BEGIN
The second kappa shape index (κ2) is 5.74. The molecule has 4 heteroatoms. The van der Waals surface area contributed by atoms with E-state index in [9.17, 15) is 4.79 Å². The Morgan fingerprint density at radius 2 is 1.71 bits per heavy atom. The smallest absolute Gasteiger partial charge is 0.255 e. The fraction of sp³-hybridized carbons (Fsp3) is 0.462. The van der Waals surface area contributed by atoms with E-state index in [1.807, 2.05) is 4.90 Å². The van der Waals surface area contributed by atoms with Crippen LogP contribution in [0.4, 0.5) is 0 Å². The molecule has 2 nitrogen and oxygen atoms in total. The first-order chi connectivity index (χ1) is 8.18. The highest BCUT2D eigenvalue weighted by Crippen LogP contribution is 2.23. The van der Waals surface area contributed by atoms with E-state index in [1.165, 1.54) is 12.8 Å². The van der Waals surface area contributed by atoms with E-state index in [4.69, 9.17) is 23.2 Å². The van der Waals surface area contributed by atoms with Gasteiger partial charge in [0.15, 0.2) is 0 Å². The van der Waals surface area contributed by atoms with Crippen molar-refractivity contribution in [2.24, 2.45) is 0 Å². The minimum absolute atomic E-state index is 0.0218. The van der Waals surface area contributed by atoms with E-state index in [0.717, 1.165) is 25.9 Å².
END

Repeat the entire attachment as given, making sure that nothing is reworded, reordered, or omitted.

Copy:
The second kappa shape index (κ2) is 5.74. The molecule has 4 heteroatoms. The van der Waals surface area contributed by atoms with E-state index in [9.17, 15) is 4.79 Å². The Morgan fingerprint density at radius 2 is 1.71 bits per heavy atom. The smallest absolute Gasteiger partial charge is 0.255 e. The fraction of sp³-hybridized carbons (Fsp3) is 0.462. The van der Waals surface area contributed by atoms with E-state index in [1.807, 2.05) is 4.90 Å². The van der Waals surface area contributed by atoms with Crippen LogP contribution in [0.4, 0.5) is 0 Å². The molecule has 2 nitrogen and oxygen atoms in total. The first-order chi connectivity index (χ1) is 8.18. The highest BCUT2D eigenvalue weighted by Crippen LogP contribution is 2.23. The van der Waals surface area contributed by atoms with E-state index in [1.165, 1.54) is 12.8 Å². The van der Waals surface area contributed by atoms with E-state index in [4.69, 9.17) is 23.2 Å². The van der Waals surface area contributed by atoms with Gasteiger partial charge in [0.15, 0.2) is 0 Å². The van der Waals surface area contributed by atoms with Crippen molar-refractivity contribution in [2.24, 2.45) is 0 Å². The minimum absolute atomic E-state index is 0.0218. The van der Waals surface area contributed by atoms with E-state index in [0.717, 1.165) is 25.9 Å².